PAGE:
Social Aggression: It’s something we were all introduced to, at least, by the movie Mean Girls. Other common terms for the behavior are “relational aggression” and “relational bullying.” The concept began in reference to Facebook and other forms of online bullying, but has quickly spread to the real world and amounts to “deliberately hurting someone through the use of gossip, rejection, and other forms of social manipulation.”

Avoid: harmful exclusivity

The most common form of social aggression towards children with special needs is rejection, when a peer group is formed with part of their entire identity centered on the exclusion of certain others. Whether the outsider is mocked and belittled or simply ignored and denied access to the group, the effect on the outsider’s sense of identity is devastating.

This is compounded by the fact that many adults do not understand the impact of rejection on a child with special needs. You’ll hear suggestions like “Just find something else to do” or “If they ignore you, ignore them.” But these suggestions only serve to ‘seal the deal’ and show the child that his attempts to be included are doomed from the start.

The pain of being rejected is very real: it has driven children as young as five to clinical depression and children as young as seven to commit suicide. They quickly internalize the message that they are “losers” and “worthless,” and the traditional adult response of setting limits is not enough to overcome the shock.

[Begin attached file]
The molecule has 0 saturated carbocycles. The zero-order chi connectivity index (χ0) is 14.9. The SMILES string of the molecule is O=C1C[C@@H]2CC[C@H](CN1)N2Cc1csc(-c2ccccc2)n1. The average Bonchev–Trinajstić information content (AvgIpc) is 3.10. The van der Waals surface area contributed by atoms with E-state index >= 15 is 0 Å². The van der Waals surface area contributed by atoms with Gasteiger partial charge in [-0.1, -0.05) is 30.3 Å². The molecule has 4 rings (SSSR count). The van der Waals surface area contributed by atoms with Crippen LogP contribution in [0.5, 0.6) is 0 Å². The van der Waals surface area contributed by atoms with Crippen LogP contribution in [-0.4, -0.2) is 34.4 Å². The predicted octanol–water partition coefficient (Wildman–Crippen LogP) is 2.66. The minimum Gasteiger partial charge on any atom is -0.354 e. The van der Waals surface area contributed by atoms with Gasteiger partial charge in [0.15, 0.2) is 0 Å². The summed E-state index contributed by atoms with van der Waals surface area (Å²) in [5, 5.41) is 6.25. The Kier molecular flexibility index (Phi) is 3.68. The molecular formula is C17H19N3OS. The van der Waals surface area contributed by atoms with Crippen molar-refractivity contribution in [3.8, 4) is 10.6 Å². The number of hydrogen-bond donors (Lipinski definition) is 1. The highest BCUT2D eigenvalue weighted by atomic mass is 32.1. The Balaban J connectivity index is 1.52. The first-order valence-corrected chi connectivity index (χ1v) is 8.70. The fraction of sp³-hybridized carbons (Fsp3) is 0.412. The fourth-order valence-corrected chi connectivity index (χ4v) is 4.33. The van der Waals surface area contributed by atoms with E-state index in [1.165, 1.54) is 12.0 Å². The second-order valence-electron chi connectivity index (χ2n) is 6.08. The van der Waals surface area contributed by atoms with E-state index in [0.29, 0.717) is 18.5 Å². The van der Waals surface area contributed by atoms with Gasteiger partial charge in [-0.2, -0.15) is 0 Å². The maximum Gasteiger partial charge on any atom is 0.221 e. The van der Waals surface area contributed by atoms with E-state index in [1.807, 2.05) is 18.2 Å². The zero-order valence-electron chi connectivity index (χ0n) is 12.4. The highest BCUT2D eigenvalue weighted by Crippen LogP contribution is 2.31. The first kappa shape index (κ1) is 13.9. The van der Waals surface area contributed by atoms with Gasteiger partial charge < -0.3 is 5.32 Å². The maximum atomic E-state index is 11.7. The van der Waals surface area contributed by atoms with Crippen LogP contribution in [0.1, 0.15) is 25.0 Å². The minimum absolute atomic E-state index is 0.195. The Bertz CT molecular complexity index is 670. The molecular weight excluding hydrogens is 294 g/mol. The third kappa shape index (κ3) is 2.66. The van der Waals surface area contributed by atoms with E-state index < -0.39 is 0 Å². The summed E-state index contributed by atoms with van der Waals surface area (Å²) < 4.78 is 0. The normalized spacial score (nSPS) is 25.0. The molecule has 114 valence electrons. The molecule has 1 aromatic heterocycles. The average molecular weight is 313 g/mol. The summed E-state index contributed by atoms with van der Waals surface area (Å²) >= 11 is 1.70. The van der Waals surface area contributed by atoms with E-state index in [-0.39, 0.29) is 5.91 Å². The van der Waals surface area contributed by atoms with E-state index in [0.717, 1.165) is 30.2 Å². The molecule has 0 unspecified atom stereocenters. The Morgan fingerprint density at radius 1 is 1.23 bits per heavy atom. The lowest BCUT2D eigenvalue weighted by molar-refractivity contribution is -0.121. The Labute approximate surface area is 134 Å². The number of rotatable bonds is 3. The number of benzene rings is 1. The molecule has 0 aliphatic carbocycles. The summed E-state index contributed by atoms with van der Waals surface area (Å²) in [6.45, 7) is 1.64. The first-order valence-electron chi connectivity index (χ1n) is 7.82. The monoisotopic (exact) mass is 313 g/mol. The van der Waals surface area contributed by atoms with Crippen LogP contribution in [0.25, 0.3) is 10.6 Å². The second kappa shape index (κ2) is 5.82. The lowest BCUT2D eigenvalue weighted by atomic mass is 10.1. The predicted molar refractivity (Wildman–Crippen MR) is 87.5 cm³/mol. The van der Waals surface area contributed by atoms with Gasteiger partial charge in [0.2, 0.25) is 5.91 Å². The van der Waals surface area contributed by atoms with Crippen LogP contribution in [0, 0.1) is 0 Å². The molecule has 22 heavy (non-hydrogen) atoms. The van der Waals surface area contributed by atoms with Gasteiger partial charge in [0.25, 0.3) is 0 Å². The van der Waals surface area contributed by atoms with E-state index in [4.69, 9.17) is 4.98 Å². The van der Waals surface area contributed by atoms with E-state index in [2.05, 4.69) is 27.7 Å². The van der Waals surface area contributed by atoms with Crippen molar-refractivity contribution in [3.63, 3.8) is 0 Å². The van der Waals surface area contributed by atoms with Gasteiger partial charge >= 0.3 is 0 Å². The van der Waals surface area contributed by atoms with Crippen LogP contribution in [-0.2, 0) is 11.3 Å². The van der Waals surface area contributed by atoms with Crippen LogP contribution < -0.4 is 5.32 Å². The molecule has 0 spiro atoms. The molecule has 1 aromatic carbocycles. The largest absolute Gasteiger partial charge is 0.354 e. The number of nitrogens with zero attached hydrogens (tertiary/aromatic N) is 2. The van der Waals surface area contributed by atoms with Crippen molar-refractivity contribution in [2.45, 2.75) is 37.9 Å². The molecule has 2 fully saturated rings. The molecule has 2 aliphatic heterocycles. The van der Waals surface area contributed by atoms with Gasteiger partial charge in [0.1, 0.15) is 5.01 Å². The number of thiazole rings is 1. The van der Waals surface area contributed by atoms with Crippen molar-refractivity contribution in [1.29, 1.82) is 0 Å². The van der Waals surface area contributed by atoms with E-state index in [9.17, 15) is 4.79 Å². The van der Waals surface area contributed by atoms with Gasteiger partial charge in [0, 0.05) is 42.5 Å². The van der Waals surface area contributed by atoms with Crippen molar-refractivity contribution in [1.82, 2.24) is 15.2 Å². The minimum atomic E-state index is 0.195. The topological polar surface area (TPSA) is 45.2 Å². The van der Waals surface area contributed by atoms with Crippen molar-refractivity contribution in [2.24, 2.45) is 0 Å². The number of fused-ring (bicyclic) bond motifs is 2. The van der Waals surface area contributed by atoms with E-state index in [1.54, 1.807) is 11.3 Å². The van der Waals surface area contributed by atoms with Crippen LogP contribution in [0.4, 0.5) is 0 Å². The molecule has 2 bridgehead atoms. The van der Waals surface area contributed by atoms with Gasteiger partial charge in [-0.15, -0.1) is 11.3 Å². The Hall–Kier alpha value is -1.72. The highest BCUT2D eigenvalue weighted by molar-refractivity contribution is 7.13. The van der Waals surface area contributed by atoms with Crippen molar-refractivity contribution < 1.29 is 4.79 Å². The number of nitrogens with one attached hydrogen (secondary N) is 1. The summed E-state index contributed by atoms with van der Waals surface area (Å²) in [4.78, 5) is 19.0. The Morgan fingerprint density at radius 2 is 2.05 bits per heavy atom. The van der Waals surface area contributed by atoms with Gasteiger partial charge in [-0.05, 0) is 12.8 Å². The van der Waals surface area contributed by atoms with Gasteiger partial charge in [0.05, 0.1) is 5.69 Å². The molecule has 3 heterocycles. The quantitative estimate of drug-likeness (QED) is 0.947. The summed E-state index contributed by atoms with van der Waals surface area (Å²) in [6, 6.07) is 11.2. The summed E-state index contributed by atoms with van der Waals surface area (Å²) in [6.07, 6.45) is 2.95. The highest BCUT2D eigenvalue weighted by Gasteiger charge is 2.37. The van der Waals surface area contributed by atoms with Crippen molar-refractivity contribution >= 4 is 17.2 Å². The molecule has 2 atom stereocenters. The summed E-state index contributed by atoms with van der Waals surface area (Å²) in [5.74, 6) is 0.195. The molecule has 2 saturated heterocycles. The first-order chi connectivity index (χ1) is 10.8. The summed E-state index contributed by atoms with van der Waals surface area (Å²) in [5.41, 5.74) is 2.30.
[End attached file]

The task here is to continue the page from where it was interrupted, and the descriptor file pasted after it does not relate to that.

Teaching skills to overcome: defense and confidence

Success in addressing rejection, and indeed all forms of social violence, begins with teaching children (and adults!) that they can speak up for themselves (trust) and for others (advocacy). Even if the child is simply acting assertive, the ability to be confident will often inspire others to listen more carefully and feel the child’s position more strongly than they otherwise might. Of particular interest: Children with special needs often feel more capable of standing up for others than for themselves, but as they stand up for a friend, they gain the confidence they need to stand up for their own needs as well.

Teaching Skills to Overcome: Distance Control

Although few people realize it, there is a powerful correlation between emotional distance and physical distance; that’s why the term “intimacy” has two seemingly completely different connotations. One of the easiest ways for a child with special needs to reduce another person’s emotional control is to learn to respond to affection by moving forward and to respond to hostility by moving away. The act of distancing from a bully happens on two levels at once, and many children find that after taking a few steps away from the bully, they feel comfortable simply leaving the situation altogether.

As children with special needs get older, the tendency for exclusivity, rejection, and bullying becomes stronger. By teaching them the skills they need early in life, they can gain a level of familiarity and practice with those skills that will come in handy in their middle and high school years.

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